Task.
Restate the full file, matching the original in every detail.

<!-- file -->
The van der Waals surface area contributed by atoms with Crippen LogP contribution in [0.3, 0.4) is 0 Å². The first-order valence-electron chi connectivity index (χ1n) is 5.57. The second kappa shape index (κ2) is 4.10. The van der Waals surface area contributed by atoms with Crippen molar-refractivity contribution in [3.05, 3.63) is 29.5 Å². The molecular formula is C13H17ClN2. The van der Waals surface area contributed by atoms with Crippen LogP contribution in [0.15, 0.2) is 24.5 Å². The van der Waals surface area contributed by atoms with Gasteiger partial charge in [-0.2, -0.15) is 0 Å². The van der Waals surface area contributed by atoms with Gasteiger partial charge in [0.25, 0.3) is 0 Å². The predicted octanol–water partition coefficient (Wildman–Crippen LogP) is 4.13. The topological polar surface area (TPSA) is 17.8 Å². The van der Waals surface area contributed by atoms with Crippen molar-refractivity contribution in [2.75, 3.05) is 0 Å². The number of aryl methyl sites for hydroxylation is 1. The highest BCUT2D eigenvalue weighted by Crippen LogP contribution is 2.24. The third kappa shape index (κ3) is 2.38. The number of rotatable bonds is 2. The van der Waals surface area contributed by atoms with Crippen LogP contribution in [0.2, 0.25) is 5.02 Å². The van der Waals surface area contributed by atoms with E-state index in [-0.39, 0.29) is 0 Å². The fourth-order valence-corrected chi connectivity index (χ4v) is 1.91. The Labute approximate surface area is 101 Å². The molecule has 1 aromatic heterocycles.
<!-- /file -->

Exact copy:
The van der Waals surface area contributed by atoms with Crippen LogP contribution in [0.3, 0.4) is 0 Å². The first-order valence-electron chi connectivity index (χ1n) is 5.57. The second kappa shape index (κ2) is 4.10. The van der Waals surface area contributed by atoms with Crippen molar-refractivity contribution in [3.05, 3.63) is 29.5 Å². The molecular formula is C13H17ClN2. The van der Waals surface area contributed by atoms with Crippen LogP contribution in [0.15, 0.2) is 24.5 Å². The van der Waals surface area contributed by atoms with Gasteiger partial charge in [-0.2, -0.15) is 0 Å². The van der Waals surface area contributed by atoms with Gasteiger partial charge in [0.25, 0.3) is 0 Å². The predicted octanol–water partition coefficient (Wildman–Crippen LogP) is 4.13. The topological polar surface area (TPSA) is 17.8 Å². The van der Waals surface area contributed by atoms with Crippen molar-refractivity contribution in [2.75, 3.05) is 0 Å². The number of aryl methyl sites for hydroxylation is 1. The highest BCUT2D eigenvalue weighted by Crippen LogP contribution is 2.24. The third kappa shape index (κ3) is 2.38. The number of rotatable bonds is 2. The van der Waals surface area contributed by atoms with Crippen LogP contribution in [0.2, 0.25) is 5.02 Å². The van der Waals surface area contributed by atoms with E-state index in [-0.39, 0.29) is 0 Å². The fourth-order valence-corrected chi connectivity index (χ4v) is 1.91. The Labute approximate surface area is 101 Å². The molecule has 1 aromatic heterocycles.